We can all think of figures in public life — dynastic columnists, aristocratic models, the progeny of 60s rock stars who clutter up ES Magazine — who owe at least part of their success to early receipt of a Rawlsian Thunderball. And in experimental situations, as in life, recipients of this good fortune do not always perceive their privilege. A famous study at Stanford University set up games of Monopoly in which one player took a double salary and rolled with two dice instead of one: winners failed to acknowledge their unfair advantage and reported that they had triumphed through merit.

I don’t much like Monopoly, but I do play the National Lottery. Since Covid came, I’ve bought tickets more frequently. I always let the app choose the numbers, because the pure aleatory nature of the process seems both the point and the pleasure. I’d never dream of gambling in anything where knowledge, skill or judgement plays a part. (If, like Sid James and Hattie Jacques in Carry On at Your Convenience, I owned an occult budgie that tweeted on hearing the winner of the 2.30 at Newmarket, I’d consider the bet a fraud on the bookie.)

The National Lottery is sometimes called a tax on stupidity — mainly by people who regard themselves as clever, many of whom wrongly attribute the thought to Voltaire. The seventeenth-century economist William Petty is a better source. In his 1662 Treatise of Taxes and Contributions he wrote that “a Lottery … is properly a Tax upon unfortunate self-conceited fools.” (Thank you, QI elves.) But there are more accurate and less snobbish ways of describing its community of players.

A 2009 study by the ecumenical Christian think-tank Theos found that employed professionals spent around £40 a year on the lottery, £30 a year less than manual workers. Benefit claimants were the most prodigious buyers of scratch cards, and the lowest earners — those on £15k–20k per year — were laying out almost a week’s earnings on tickets for the main draw. Theos hasn’t updated these findings, but suspects, as scratch card sales have climbed and draw tickets fallen, that the Lottery now “leans ever more on sales to lower income players”. Camelot has produced no data to contradict this.

If the lottery is a tax, it is a tax on poverty. Those who pay it do not do so because they lack knowledge or are guilty of some kind of cognitive error. A person spending £1.50 of their £86 Universal Credit on a ticket knows what proportion of their income this represents. That money, however, purchases something powerful. Participation in a game that makes Rawls’s lotteries irrelevant. If, to choose a not particularly random example, David Cameron buys a ticket for the Set for Life draw, he is no more likely to win than anyone else.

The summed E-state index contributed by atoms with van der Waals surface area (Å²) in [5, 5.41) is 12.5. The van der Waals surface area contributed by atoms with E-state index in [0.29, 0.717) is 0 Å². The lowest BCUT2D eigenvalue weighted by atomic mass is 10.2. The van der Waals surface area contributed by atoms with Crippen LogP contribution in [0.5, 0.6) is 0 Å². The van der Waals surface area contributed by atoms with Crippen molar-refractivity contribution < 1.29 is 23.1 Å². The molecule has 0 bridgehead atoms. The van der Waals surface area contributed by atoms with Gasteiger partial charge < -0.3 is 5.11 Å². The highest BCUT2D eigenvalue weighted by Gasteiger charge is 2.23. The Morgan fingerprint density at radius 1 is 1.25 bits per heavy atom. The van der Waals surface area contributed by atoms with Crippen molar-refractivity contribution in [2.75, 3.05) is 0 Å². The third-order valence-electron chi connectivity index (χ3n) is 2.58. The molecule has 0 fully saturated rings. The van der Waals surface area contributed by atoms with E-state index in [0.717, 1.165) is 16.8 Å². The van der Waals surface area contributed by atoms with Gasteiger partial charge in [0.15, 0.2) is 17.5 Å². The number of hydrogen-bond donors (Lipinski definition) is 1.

The machine that reduces an ordered stack of National Lottery balls to a random field of tumbling atoms is called Excalibur. This is one of Barbara Blatchley’s conceptual confusions. Excalibur, as any viewer Monty Python and the Holy Grail will know, is a sword of fate or destiny, not chance. The film’s group of soil-eating anarcho-syndicalists would see the contradiction. When one (played by Michael Palin) tells Graham Chapman’s King Arthur that “strange women lying in ponds distributing swords is no basis for a system of government,” he is objecting to two things: a society in which outcomes are predetermined by supernatural forces, and one in which wealth and power are largely inherited. There would be less inequality in a world where mud-eaters were as likely to receive a magical sword as a royal figure who has an ancestral supply of ham and jam and Spam. (You might remember that this conversation ends with Graham Chapman attempting to beat Michael Palin to the ground.)

Most attempts to reduce economic inequality accept the results of Rawls’s social lottery and then try to ameliorate their effects. Nobody, as far as I know, has ever suggested working towards the same end by harnessing the power of chance. A massive increase in inheritance tax, for instance, which could be funnelled into the National Lottery, distributing unearned wealth randomly through the population. Having lost — again — on my most recent ticket, I’d be happy to consider it. We could call it the Great Stabilisation.